The one thing Granato does not have on his resume as a player or coach from college to international to the NHL is a championship. I don’t know how much that matters, but it’s also not fair to list off all of the accolades without listing that one detail as a small mark on an otherwise sterling reputation.
There are plenty of championships to go around for the assistants anyway.
I find the balance of the assistant coaches to be quite interesting. Chelios has minimal bench experience as he is a Red Wings assistant, but not on the bench during games. He did serve as Ron Wilson’s assistant at the World Juniors two years ago, though. Scott Young was a head coach at the high school level and an assistant at Boston University for the last two years before leaving to join the Pittsburgh Penguins as a player personnel director. Both obviously have plenty of valuable experience as players and Olympians, which certainly doesn’t hurt and goes a long way in terms of getting buy-in from players.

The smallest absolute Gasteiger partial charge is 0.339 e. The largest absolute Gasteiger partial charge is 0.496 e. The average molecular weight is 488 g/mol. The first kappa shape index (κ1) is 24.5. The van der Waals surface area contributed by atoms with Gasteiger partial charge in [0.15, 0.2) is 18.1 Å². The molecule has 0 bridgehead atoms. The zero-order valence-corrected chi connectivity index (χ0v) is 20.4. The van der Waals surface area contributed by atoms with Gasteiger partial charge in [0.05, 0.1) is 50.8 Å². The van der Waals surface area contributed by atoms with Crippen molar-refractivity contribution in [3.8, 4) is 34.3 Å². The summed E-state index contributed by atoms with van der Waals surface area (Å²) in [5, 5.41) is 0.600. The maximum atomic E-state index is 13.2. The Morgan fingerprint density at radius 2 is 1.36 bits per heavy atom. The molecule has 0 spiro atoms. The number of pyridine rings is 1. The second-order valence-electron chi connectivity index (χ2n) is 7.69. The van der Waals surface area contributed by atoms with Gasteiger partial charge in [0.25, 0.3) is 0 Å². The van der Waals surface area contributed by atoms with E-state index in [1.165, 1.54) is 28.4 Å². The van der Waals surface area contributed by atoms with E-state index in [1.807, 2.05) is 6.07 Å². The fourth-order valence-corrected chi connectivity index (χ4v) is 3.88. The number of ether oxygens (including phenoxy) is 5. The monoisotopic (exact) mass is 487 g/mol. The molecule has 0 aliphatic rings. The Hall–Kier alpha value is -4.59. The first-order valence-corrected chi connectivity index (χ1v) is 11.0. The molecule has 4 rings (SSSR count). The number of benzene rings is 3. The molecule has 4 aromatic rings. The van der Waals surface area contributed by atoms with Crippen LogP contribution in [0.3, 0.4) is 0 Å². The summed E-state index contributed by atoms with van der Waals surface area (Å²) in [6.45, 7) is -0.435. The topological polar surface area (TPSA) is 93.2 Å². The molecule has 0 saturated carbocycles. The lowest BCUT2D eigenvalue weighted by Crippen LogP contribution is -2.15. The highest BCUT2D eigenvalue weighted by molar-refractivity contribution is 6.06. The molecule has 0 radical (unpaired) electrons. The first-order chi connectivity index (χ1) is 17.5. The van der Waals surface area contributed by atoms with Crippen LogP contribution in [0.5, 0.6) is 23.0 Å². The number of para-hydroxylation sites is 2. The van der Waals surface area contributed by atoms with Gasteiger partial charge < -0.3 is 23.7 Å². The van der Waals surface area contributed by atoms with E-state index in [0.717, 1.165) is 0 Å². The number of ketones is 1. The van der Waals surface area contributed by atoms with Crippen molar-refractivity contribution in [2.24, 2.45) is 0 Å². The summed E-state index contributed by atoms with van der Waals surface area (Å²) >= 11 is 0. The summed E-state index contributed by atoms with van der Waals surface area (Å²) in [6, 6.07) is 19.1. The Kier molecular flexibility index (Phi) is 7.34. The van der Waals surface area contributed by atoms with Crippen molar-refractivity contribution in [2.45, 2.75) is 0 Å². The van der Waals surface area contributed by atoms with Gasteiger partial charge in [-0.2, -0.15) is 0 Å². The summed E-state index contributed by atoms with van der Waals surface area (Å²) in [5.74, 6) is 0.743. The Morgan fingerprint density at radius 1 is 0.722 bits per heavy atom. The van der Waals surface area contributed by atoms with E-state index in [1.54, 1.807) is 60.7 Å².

Allain, meanwhile is the most experienced coach on the staff with two prior Olympic appearances, many years as an NHL scout, assistant coach and goalie coach, and his long run at Yale which has included a national championship. He has a deep knowledge of the international game and it sounds like he’s going to be the focused on pre-scouting opponents.
Rolston, who was the head coach of the Buffalo Sabres, is going to be heavily involved in breaking down video of players in the selection pool prior to the tournament according to Granato. There are also probably going to be a lot of players that are in this player pool that Rolston coached either at the World Juniors or at the NTDP. And, having worked with him, the level of detail in his preparation is going to be an asset to this staff.
One other thing that I think will also help this team is how tight they’re keeping the management staff. Jim Johannson will be the Team’s GM and Ben Smith will serve as director of player personnel. It’s fair to say that there aren’t two people in the world who know the talent pool available to this team as well as they do.
This team will not be subject to the cumbersome management team of NHL GMs that had been in charge of selecting the last two Olympic teams and the World Cup squad. While they came within a goal of gold in Vancouver, it has been downhill since. There’s no need to overthink this roster when you’re pulling from a shallower pool of talent. That’s less likely to happen without too many voices in the selection process.